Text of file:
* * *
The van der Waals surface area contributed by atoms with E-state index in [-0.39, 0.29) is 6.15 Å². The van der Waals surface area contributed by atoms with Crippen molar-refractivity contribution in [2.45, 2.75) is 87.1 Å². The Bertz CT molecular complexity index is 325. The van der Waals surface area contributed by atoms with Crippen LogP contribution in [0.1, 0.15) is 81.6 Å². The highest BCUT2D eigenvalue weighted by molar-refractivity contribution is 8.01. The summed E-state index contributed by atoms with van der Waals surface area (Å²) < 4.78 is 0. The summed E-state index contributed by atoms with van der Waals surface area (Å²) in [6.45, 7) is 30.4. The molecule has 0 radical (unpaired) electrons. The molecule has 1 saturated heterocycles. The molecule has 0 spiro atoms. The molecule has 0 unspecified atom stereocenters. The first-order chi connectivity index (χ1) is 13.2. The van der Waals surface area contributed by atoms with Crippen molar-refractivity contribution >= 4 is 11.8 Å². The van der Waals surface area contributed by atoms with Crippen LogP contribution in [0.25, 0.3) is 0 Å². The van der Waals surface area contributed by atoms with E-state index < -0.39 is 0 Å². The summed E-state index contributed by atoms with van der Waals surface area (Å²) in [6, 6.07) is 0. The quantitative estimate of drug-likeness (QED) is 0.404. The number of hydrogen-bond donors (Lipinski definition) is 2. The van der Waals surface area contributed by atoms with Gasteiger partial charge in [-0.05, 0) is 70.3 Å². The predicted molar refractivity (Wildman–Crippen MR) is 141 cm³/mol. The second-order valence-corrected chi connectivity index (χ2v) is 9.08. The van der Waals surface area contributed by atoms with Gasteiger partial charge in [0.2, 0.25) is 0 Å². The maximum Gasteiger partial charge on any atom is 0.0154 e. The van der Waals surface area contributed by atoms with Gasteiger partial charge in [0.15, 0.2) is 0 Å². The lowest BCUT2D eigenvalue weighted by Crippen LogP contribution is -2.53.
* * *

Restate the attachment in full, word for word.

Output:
The van der Waals surface area contributed by atoms with E-state index in [-0.39, 0.29) is 6.15 Å². The van der Waals surface area contributed by atoms with Crippen molar-refractivity contribution in [2.45, 2.75) is 87.1 Å². The Bertz CT molecular complexity index is 325. The van der Waals surface area contributed by atoms with Crippen LogP contribution in [0.1, 0.15) is 81.6 Å². The highest BCUT2D eigenvalue weighted by molar-refractivity contribution is 8.01. The summed E-state index contributed by atoms with van der Waals surface area (Å²) < 4.78 is 0. The summed E-state index contributed by atoms with van der Waals surface area (Å²) in [6.45, 7) is 30.4. The molecule has 0 radical (unpaired) electrons. The molecule has 1 saturated heterocycles. The molecule has 0 spiro atoms. The molecule has 0 unspecified atom stereocenters. The first-order chi connectivity index (χ1) is 13.2. The van der Waals surface area contributed by atoms with Crippen molar-refractivity contribution >= 4 is 11.8 Å². The van der Waals surface area contributed by atoms with Crippen LogP contribution in [0.25, 0.3) is 0 Å². The van der Waals surface area contributed by atoms with E-state index < -0.39 is 0 Å². The summed E-state index contributed by atoms with van der Waals surface area (Å²) in [6, 6.07) is 0. The quantitative estimate of drug-likeness (QED) is 0.404. The number of hydrogen-bond donors (Lipinski definition) is 2. The van der Waals surface area contributed by atoms with Gasteiger partial charge in [-0.05, 0) is 70.3 Å². The predicted molar refractivity (Wildman–Crippen MR) is 141 cm³/mol. The second-order valence-corrected chi connectivity index (χ2v) is 9.08. The van der Waals surface area contributed by atoms with Gasteiger partial charge in [0.2, 0.25) is 0 Å². The maximum Gasteiger partial charge on any atom is 0.0154 e. The van der Waals surface area contributed by atoms with Gasteiger partial charge in [0.15, 0.2) is 0 Å². The lowest BCUT2D eigenvalue weighted by Crippen LogP contribution is -2.53.